After decorating our Christmas tree and putting up the stockings and lights, my daughter Brontë and I opened a special box together.
I watched my three-year-old daughter’s eyes widen as we pulled out, piece by piece, my treasured crèche set.
When I was about eight years old, my mother bought a bunch of Santon figurines while we were vacationing in Provence.
Santons (or “little saints”) are charming little painted terra-cotta figurines made for a traditional Provençal crèche, or nativity scene. They were first created during the French Revolution, when churches were forcibly shut down, eventually becoming a local craft.
I used to love them as a child, having appointed myself the Lead Director of Manger Positioning every year when our family decorated for Christmas. I would thoughtfully place each character, stepping back many times to assess the overall effect then adjusting the scene until it met my strict creative standards.
The manger I used for the sacred representation is far too big for the figurines. Originally part of a different set, the wooden structure was, to my childhood brain, its only salvageable element.
What was wrong with it? Well, these would-be usurpers failed both parts of my little girl nativity scene assessment test: 1. Mary was blonde, and 2. All three kings were white.
I chuckle when looking back on it now, but when I was a little girl, it was extremely important to me that Mary had dark hair. Blonde Mary seemed patently ridiculous, a blatantly-racist rewriting of historical fact.
My theories make some sense, though, given that this all was supposed to take place in the Middle East.
In Sweden or Norway, blondes might be legitimate. But in the Middle East? Natural blondness occurs so rarely there that making Mary blonde seemed to imply that holiness and goodness somehow results in lighter hair, despite its genetic unlikeliness.
And the black king… well again, this is the Middle East. If there are three kings (or “wise men”) randomly arriving from foreign parts to see the baby, I felt at least one of them should be black.
The French Santon set, with its black king and brunette Mary, was therefore the “true” set of my childhood imagination, the only one deserving of any manger. So years ago, I added the wooden structure to the French cast while quietly tucking the rest of the usurping Aryans away. I don’t know what happened to them.
Looking back on it now, however, the bizarrely-anachronistic Santons could hardly be considered “authentic.”
First, it includes a Catholic priest holding an umbrella.
Now, I’m not sure how he got past the editors, but clearly, there was no such thing as Christianity at the moment of Jesus’s birth, let alone Catholicism. It would actually be more accurate to include Pharaohs and Pharisees, given that everyone present would have been Jewish, Roman, or Egyptian at the time.
I won’t bother getting into the umbrella issue. Or the duck (there’s also a duck).
Beyond the inclusion of Catholic priests, there is also an odd mixture of costuming. While Mary and Joseph look properly biblical, many of the villagers coming to see the baby are clearly dressed in 18th century French attire. The Drummer Boy has a coat with several rows of Enlightenment buttons.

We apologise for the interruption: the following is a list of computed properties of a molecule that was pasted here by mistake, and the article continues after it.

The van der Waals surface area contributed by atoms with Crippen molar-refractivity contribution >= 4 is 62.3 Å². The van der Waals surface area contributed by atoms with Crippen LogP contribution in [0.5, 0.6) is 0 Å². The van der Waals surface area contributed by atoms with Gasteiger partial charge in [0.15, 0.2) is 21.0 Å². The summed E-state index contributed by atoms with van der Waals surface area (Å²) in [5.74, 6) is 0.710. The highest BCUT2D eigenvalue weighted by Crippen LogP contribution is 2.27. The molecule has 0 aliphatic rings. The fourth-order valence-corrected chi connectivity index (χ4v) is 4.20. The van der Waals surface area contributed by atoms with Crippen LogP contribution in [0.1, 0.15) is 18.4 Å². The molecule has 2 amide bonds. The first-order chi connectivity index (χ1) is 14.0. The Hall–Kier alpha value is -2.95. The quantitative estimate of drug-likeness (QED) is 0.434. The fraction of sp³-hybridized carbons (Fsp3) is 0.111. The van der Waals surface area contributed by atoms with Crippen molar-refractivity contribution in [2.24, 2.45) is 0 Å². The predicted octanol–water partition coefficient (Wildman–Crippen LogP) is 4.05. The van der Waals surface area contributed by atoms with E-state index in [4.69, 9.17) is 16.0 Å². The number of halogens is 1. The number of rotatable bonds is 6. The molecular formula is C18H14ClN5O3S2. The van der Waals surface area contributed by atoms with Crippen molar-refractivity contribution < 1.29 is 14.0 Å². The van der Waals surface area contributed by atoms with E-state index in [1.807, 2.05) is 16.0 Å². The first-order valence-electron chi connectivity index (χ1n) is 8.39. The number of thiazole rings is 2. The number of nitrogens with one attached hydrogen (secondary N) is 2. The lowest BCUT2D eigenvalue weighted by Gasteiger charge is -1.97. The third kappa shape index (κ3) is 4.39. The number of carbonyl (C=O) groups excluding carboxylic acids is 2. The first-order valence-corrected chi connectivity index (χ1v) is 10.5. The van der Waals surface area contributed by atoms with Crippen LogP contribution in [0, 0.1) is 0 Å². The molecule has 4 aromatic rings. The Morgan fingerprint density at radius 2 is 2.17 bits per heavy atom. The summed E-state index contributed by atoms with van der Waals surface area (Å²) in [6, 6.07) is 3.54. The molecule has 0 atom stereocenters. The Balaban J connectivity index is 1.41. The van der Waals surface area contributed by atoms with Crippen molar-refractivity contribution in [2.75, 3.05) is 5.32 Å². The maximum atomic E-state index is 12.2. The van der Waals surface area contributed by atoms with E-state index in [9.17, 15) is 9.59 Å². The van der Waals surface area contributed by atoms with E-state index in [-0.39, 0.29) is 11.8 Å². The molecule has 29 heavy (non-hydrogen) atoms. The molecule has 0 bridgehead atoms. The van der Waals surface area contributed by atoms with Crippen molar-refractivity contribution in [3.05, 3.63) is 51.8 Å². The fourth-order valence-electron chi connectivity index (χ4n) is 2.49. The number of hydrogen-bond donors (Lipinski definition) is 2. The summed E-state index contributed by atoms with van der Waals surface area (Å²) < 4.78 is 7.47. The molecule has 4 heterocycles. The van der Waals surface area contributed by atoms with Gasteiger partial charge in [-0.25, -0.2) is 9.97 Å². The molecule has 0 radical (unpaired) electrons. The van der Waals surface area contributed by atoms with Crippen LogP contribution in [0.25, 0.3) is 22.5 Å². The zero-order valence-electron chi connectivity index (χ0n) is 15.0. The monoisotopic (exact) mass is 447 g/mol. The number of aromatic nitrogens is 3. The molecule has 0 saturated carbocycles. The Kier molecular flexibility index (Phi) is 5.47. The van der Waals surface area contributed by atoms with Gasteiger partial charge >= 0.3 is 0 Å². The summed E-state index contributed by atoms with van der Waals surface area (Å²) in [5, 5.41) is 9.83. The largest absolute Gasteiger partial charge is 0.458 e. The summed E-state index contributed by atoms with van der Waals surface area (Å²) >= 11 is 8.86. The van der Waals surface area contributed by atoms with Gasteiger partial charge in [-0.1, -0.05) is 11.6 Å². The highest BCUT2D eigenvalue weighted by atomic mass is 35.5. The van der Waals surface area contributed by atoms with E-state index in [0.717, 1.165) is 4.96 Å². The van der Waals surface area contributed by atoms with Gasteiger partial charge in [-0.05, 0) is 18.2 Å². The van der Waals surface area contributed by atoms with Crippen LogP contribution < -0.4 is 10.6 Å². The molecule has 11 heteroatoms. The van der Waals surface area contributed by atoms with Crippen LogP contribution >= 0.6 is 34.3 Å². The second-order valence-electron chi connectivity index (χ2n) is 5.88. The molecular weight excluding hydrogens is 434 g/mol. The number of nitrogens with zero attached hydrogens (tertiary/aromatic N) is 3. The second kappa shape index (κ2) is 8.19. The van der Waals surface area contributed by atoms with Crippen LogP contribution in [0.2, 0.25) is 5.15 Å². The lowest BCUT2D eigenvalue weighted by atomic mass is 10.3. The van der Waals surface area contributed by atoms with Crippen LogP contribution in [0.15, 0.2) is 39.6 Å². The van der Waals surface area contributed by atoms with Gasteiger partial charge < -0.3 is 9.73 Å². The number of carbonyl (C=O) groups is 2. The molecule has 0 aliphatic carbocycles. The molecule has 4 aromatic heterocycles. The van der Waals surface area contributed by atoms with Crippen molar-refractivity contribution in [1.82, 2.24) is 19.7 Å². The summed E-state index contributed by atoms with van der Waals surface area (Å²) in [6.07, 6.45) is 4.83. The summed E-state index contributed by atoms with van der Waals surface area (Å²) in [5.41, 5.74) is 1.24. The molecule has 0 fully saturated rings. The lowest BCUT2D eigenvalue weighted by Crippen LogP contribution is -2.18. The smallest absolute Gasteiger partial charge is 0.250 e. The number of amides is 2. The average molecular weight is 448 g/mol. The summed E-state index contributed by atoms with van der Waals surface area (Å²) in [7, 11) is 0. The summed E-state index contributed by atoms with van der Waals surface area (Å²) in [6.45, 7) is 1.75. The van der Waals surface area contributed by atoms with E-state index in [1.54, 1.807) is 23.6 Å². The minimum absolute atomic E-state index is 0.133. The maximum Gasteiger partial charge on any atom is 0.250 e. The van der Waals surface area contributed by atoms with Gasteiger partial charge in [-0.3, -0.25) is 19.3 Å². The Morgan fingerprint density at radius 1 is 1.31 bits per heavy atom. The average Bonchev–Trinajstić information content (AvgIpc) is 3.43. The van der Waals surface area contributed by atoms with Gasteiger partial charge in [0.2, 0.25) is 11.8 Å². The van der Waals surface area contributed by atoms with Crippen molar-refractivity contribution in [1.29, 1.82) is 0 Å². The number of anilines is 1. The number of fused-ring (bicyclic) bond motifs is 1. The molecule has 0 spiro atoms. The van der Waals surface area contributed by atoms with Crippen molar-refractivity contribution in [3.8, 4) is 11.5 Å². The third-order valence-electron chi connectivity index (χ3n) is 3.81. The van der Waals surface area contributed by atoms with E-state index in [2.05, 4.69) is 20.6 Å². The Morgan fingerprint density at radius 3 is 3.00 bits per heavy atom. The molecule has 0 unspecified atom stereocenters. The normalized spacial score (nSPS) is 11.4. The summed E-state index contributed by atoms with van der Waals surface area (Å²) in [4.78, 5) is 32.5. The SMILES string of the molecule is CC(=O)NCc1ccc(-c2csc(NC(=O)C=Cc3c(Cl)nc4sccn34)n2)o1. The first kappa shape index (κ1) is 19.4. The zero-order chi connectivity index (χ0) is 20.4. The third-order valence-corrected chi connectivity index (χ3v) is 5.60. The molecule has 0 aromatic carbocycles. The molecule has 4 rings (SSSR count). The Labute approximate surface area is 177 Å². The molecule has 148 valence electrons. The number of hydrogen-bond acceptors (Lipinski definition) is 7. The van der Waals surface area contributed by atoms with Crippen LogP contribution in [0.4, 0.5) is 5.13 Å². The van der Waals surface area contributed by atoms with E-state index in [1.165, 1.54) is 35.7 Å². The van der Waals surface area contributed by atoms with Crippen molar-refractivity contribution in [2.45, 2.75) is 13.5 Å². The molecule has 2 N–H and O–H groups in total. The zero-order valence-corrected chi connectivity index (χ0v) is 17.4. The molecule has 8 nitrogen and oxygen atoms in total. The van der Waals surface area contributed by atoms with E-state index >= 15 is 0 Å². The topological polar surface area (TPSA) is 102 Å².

Hmm… I hate to ruin everything by pondering its lack of historical accuracy, so I’ll chalk it up to the universality of the tale: the scene becomes a collection of symbols and archetypes that have captured our imagination for centuries. It can work in different periods, like when people put on a Shakespeare play where everyone is dressed for the 19th century or in modern clothes, because the story is timeless.
None of this bothers my three-year-old, of course, who has other concerns. Watching your children reinterpret relics of your own childhood can be fascinating.
It all went down like this.
Brontë (holding up a crèche figurine with arms held in the air): AAAAH!
Me (trying to explain the presence of an 18th century French peasant woman on December 25, zero): She’s surprised. She’s a shocked villager, amazed to see the baby.
Brontë (feigning fear): No, it’s a monster! RAWR! [She picks up the black king] Who is this?
Me: That’s one of three kings. Here to see the baby.
Brontë (suspiciously): Where’s the queen?
Me: There is no queen. Except Mary… in the spiritual sense.
Brontë (grabbing a wise man with a gray beard): THIS is the queen now.
Me: Alright, why not?
Brontë (grabbing Mary): And this is the queen’s best friend. They like chickens.
The world through three-year-old eyes is a trip.
Part of me was reluctant to let her play with the figurines, in case she breaks them. Breaking the baby Jesus just can’t be a good omen for anyone. Like sneezing in holy water or stomping across graves.
On the other hand, Brontë is being very gentle with them and seems utterly fascinated by moving them around. Every day, she has been creating new vignettes, and I hate to discourage the creativity.
In this one, she carefully positioned all the animals around the baby. She likes animals a lot, so I assume they are helping guard the baby while keeping it warm.
I also imagine the idea resonates with her, since she spent much of her infancy like this:
The next day, Brontë lined up all of the adults next to the infant messiah. I’m guessing that since she kept hearing about everyone coming to see the baby, she figured she would play it out with a receiving line.
With the nativity scene rapidly becoming Brontë’s Box of Archetypes, I’m curious to see what she will come up with next…